This is perhaps the first time in Indian legal history that the Government has told the Court how to rewrite its own judgment, and which para to substitute for which one. Now comes the news, with clear evidence in the form of the defence ministry note, that the procedure for negotiating the deal was not followed. One of the first issues framed by the Court was the question whether procedures prescribed for negotiating the deal were followed. With regard to this, the Supreme Court in its December 14, 2018 order said:
“We have studied the material carefully. We have also had the benefit of interacting with senior Air Force Officers who answered Court queries in respect of different aspects, including that of the acquisition process and pricing. We are satisfied that there is no occasion to really doubt the process, and even if minor deviations have occurred, that would not result in either setting aside the contract or requiring a detailed scrutiny by the Court. We have been informed that joint exercises have taken place, and that there is a financial advantage to our nation.
It cannot be lost sight of, that these are contracts of defence procurement which should be subject to a different degree and depth of judicial review. Broadly, the processes have been followed. The need for the aircrafts is not in doubt. The quality of the aircraft is not in question…”.
This clearly indicates that if procedures were followed, there would be no case for entertaining the petition any further. The converse is equally true — that if procedures were not followed, the court would entertain the petition and consider directing the CBI to register an FIR. Failure to follow procedure leads to a presumption that the decision-making process was vitiated by extraneous considerations.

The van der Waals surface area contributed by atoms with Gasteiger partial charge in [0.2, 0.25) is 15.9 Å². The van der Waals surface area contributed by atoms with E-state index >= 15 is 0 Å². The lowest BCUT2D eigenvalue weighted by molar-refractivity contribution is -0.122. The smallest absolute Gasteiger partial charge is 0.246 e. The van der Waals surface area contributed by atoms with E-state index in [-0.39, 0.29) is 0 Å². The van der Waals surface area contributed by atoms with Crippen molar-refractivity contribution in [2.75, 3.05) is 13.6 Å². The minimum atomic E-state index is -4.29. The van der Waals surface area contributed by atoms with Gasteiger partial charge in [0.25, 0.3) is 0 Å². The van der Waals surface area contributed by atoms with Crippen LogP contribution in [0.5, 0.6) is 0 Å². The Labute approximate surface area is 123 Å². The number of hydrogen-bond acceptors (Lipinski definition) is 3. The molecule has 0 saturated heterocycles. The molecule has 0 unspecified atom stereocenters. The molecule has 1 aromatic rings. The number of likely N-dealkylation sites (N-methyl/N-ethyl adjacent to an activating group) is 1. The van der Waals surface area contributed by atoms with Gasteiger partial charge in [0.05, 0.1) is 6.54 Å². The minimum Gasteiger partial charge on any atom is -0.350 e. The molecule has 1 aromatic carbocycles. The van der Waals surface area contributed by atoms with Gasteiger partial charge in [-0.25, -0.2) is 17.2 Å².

Now we have evidence that the procedure was not followed. This information was withheld from the Court. This could only have been a conscious decision, by the authors of the sealed cover, to conceal from the court the fact that the MoD had on record protested about “parallel negotiations” by the PMO.
There is, now, no doubt that this is a case for recall of the judgment and go for a de novo hearing. While the Supreme Court has issued notice for contempt to advocate Prashant Bhushan for commenting on pending court proceedings in a tweet, today we are all pointing out that the Government concealed facts from the Court in the Rafale case, and that too in pending proceedings.
This time, it is the Indian National Congress president Rahul Gandhi who is openly saying that it is the Union Government that lied to the court. So, are we all guilty of contempt, or is there a public interest in freedom of speech in matters of national importance? We have a right to insist that court proceedings are not manipulated by the Government by presenting half-truths in sealed cover to the court.
Indira Jaising is a senior advocate, Supreme Court. Views are personal.